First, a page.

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Biographical entry King, Gordon (1900 - 1991)

OBE 1953; MRCS 1924; FRCS 1926; Hon MD Western Australia 1971; Hon LLD Hong Kong 1973; LRCP 1924; FRCOG 1929; FRACS 1958.

Born
7 July 1900
London
Died
1991
Occupation
Obstetrician and gynaecologist

Details

Gordon King was born in London on 7 July 1900, the son of the Reverend Frederick Henry King, a Baptist minister, and Minnie Elizabeth née Wakeham. He was educated at Bristol Grammar School and the Liverpool Institute, before going to the London Hospital, where he won the Buxton prize in anatomy, the Letheby prize in chemical pathology, and the Buxton, Arnold Thompson and Andrew Clark prizes in pathology, diseases of children and clinical medicine. This was followed by resident appointments at the London, during the last of which he was awarded the Alston research fellowship to study liver function tests.

In 1927, he was awarded a Rockefeller Foundation scholarship at the Peking Union Medical College, where he was an assistant to J Preston Maxell in the department of obstetrics and gynaecology, before going on to become Professor of Obstetrics and Gynaecology in Cheeloo University Hospital, Shantung. With the Japanese invasion, he went to Hong Kong to the Chair of Obstetrics and Gynaecology there, where he also served as dean of the medical faculty. When the Japanese invaded Hong Kong, King escaped to Chungking, where he was able to organise arrangements for 243 students who had escaped from Hong Kong to study in four of the universities of Free China. Special arrangements were made by the GMC to allow their medical degrees to be recognised and at the end of the war 66 of these doctors returned to Hong Kong. In 1944, King was commissioned as a Lieutenant Colonel in the RAMC and returned to Hong Kong at the time of the Japanese surrender, with the responsibility of reorganising the government hospitals and clinics of the colony.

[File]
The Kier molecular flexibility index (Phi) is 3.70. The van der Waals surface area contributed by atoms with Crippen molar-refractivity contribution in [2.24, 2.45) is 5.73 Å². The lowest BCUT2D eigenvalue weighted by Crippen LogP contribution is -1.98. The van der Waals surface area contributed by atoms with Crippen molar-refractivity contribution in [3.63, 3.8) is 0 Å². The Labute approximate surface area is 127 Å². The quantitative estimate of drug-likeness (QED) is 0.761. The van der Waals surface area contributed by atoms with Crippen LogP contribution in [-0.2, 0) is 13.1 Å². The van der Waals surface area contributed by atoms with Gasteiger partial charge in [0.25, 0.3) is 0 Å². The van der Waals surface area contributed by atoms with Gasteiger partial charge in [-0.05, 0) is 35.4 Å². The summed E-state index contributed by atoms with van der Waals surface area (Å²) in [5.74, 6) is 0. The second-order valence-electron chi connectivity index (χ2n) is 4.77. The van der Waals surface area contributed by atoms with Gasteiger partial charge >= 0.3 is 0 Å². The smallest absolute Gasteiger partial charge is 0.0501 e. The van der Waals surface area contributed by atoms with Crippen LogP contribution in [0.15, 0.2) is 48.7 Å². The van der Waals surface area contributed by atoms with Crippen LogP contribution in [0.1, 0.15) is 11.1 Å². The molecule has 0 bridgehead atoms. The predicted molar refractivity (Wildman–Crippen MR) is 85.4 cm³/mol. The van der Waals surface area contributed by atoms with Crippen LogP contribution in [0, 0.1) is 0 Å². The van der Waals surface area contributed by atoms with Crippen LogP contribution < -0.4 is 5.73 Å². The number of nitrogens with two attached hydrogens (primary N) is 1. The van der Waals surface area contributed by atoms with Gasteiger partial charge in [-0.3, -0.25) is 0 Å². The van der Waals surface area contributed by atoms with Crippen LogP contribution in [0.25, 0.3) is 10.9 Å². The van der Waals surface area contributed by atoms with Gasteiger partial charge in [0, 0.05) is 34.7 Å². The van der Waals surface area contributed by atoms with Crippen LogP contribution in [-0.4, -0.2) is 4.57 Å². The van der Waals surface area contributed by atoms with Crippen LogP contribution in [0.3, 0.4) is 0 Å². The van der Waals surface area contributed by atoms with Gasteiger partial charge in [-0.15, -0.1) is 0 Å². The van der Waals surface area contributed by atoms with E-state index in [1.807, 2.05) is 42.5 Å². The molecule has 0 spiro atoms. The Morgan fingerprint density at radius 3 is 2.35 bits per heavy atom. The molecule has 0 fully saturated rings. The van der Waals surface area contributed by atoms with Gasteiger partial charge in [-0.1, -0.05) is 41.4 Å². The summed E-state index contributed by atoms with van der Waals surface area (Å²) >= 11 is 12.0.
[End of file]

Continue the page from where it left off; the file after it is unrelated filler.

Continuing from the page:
In 1957, he was invited to become Professor of Obstetrics and Gynaecology and foundation dean of the newly established faculty of medicine in the University of Western Australia in Perth. In 1967, he went to Nairobi, Kenya, to set up a new faculty of medicine. In 1971 and 1974 he went to Taiwan and South Korea as a WHO consultant.

He was twice married, first to Mary Ellison, a doctor, by whom he had three daughters, two of whom qualified in medicine. Mary predeceased him, and he married secondly Bek-To Chiu, a university botanist. He was a keen musician, playing the piano and organ, and enjoyed long distance motoring and photography. He died in 1991.

The Royal College of Surgeons of England